Great horned owls are protected animals, with one being more thankful for a helping human hand than any of the others after being rescued Wednesday from a barbed wire fence.
The bird became tangled in the fence on Concord Road in Warren County sometime Tuesday night and struggled to free itself until about 12:30 p.m. on Wednesday when Tennessee Wildlife Resource Agency officer Marty Griffith came to its aid.
An effort to save the bird began at approximately 8 a.m.
“My heart went out to it,” said Laverne Vaughn of seeing the bird for the first time. “It was hanging there by one wing struggling to free itself. When I got close, it stopped and looked at me as if saying ‘help me.’”
Vaughn, and later a Warren County postal employee delivering mail, began contacting agencies trying to get the bird some help.
“I saw the bird at about 11 a.m.,” said postal carrier Sandra Floyd. “It was a beautiful bird. It hadn’t given up on surviving, but being trapped in the fence was taking its toll. It only struggled when you got close. It’s eyes were still clear though and alert.”
According to fellow TWRA officer Pete Geesling, the bird’s wing feathers were wrapped in the barbed wire but it appeared relatively unhurt.
“He’s in pretty good shape,” said Geesling. “His wing feathers were caught. I don’t believe the wing was broken, but he will have to be examined to make sure. He has been taken to a rehabilitation expert who works with birds of prey. He will be in good hands.”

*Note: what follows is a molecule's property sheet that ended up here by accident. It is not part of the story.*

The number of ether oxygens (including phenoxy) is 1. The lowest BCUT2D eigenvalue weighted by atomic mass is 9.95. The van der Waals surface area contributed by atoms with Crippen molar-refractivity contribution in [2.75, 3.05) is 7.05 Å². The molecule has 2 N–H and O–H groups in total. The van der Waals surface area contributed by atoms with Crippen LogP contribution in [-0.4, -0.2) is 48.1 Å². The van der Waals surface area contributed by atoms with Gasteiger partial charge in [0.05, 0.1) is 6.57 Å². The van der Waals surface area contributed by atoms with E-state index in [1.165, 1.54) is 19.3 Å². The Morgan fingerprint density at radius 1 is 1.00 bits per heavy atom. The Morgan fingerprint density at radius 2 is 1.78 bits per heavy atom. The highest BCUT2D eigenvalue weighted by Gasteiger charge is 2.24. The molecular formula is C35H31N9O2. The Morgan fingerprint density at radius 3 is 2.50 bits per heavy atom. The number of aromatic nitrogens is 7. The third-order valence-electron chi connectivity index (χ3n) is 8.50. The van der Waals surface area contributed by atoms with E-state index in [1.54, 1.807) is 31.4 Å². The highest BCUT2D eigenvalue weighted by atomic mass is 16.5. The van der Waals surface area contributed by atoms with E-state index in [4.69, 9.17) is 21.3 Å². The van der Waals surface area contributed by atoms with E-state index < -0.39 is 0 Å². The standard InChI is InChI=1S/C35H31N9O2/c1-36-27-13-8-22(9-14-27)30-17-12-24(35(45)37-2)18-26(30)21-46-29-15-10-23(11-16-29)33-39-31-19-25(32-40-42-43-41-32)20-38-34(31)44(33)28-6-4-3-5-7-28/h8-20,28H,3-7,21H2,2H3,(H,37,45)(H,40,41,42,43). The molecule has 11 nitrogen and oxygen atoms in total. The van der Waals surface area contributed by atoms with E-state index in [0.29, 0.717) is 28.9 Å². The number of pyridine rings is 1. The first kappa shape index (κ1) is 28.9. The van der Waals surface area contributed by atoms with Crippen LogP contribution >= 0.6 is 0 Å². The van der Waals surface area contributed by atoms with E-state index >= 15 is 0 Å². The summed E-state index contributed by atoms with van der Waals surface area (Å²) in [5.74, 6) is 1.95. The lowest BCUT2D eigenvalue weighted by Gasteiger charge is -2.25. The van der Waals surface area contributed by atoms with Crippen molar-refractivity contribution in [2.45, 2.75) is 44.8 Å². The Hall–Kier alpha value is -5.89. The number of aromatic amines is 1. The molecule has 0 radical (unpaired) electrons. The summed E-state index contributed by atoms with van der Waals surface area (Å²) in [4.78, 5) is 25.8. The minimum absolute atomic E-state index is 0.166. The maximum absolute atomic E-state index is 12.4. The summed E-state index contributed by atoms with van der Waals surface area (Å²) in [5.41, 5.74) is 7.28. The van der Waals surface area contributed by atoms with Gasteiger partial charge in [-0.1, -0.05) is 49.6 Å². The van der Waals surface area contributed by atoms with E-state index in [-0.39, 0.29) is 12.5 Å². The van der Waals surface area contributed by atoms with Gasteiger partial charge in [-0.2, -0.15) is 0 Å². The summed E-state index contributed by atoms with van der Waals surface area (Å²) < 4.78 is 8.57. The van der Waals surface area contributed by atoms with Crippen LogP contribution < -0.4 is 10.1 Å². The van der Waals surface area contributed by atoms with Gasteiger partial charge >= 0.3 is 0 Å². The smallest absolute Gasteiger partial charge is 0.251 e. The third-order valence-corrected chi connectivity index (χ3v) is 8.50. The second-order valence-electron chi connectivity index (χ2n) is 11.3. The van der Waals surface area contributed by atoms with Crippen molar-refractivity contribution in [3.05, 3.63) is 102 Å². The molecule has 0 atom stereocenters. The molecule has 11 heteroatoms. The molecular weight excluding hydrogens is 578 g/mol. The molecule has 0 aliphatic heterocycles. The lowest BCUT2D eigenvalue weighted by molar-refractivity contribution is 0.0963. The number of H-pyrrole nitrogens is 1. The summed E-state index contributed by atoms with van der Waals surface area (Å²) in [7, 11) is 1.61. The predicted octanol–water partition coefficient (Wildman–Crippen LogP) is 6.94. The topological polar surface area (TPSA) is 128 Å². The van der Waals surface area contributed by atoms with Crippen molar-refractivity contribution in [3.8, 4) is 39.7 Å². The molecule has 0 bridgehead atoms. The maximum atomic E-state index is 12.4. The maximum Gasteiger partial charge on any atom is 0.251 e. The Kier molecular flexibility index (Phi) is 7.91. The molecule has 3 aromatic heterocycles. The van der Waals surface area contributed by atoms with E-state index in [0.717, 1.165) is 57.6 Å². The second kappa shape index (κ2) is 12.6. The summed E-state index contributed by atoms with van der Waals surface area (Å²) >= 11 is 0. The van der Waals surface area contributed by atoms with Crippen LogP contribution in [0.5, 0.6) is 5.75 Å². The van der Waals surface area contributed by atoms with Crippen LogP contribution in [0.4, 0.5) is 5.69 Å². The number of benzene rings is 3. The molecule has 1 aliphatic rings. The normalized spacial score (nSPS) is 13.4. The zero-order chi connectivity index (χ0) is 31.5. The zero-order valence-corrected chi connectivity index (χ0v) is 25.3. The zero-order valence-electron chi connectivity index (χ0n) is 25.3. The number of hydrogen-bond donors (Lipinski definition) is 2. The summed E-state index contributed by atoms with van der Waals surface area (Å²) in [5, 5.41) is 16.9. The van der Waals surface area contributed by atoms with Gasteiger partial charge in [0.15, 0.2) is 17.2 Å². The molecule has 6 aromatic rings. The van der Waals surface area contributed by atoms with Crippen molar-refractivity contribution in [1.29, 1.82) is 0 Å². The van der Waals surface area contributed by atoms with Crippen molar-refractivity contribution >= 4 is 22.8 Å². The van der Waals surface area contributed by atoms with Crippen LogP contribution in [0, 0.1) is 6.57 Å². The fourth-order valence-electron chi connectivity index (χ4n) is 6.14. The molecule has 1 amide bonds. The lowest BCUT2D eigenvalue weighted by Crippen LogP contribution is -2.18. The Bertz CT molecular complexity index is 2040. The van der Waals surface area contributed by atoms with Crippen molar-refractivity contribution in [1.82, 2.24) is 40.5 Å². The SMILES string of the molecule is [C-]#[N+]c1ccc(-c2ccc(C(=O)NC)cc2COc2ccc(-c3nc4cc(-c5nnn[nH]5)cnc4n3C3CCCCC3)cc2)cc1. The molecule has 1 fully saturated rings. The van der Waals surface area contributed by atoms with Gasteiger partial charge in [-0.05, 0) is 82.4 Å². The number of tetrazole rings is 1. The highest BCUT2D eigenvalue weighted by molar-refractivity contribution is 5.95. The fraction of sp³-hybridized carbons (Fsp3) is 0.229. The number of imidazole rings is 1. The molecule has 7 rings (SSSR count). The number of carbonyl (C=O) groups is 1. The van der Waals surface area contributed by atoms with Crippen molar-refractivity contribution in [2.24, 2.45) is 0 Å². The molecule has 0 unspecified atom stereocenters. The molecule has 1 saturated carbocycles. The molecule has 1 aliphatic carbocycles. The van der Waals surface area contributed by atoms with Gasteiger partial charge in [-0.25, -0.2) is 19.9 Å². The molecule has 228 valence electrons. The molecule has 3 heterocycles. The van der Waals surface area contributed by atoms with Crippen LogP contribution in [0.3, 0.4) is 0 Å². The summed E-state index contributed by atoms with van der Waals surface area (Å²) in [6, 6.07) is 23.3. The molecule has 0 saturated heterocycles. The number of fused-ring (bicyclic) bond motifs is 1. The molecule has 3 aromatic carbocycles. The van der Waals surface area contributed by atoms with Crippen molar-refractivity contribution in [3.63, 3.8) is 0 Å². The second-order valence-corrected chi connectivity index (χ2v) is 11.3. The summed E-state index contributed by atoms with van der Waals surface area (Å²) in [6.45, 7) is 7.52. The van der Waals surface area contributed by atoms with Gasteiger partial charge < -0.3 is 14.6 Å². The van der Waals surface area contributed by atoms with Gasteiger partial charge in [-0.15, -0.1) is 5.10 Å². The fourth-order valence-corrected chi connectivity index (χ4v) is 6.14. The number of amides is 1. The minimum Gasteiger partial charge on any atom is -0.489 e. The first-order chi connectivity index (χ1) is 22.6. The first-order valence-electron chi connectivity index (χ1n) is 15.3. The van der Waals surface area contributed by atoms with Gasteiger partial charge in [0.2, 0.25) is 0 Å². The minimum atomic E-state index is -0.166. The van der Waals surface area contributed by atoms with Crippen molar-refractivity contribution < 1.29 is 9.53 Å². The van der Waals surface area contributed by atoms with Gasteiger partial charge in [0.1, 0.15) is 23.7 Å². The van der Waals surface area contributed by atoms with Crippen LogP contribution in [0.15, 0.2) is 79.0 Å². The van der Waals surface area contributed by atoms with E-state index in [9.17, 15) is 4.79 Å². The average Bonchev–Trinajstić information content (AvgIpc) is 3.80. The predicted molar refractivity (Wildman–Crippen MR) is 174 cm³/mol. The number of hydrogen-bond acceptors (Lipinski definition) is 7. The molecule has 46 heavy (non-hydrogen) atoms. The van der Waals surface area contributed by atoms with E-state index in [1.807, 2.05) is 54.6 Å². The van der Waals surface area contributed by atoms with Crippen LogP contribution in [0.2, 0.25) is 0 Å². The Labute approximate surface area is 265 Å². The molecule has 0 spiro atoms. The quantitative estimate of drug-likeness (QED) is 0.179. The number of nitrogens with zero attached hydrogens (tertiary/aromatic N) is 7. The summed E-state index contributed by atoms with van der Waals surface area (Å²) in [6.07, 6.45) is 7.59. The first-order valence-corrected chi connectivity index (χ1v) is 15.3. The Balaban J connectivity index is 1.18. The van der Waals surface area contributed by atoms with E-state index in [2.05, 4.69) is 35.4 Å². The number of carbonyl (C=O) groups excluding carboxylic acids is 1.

Great horned owls are nocturnal and are the largest owls nesting in Tennessee. They are easily identified by their large size, ear tufts and yellow eyes. Females can weight up to 4 pounds, while males are somewhat smaller. They have a wing span of 4-5 feet and can stand 1.5 to 2 feet tall.
Vaughn says the bird was tipping the scales.
“It was a large bird,” she said. “I didn’t dare try to rescue it. I didn’t know if it was suffering. They are protected so you can’t kill one.”
Great horned owls are protected under the Migratory Bird Act. The act protects all species that are listed from removal, hunting and commercial trade. All nests, feathers and eggs are also protected under the act.
Vaughn and Floyd offered thanks to the bird’s rescuer.
“I’m so thankful the bird was rescued,” said Vaughn. “I couldn’t stand to see it struggling for survival. Who knows how long it hung there before it was discovered at 8 a.m. or how much longer it could have survived.”
Once the bird is assessed and treated, if necessary, it will be released back into the wild.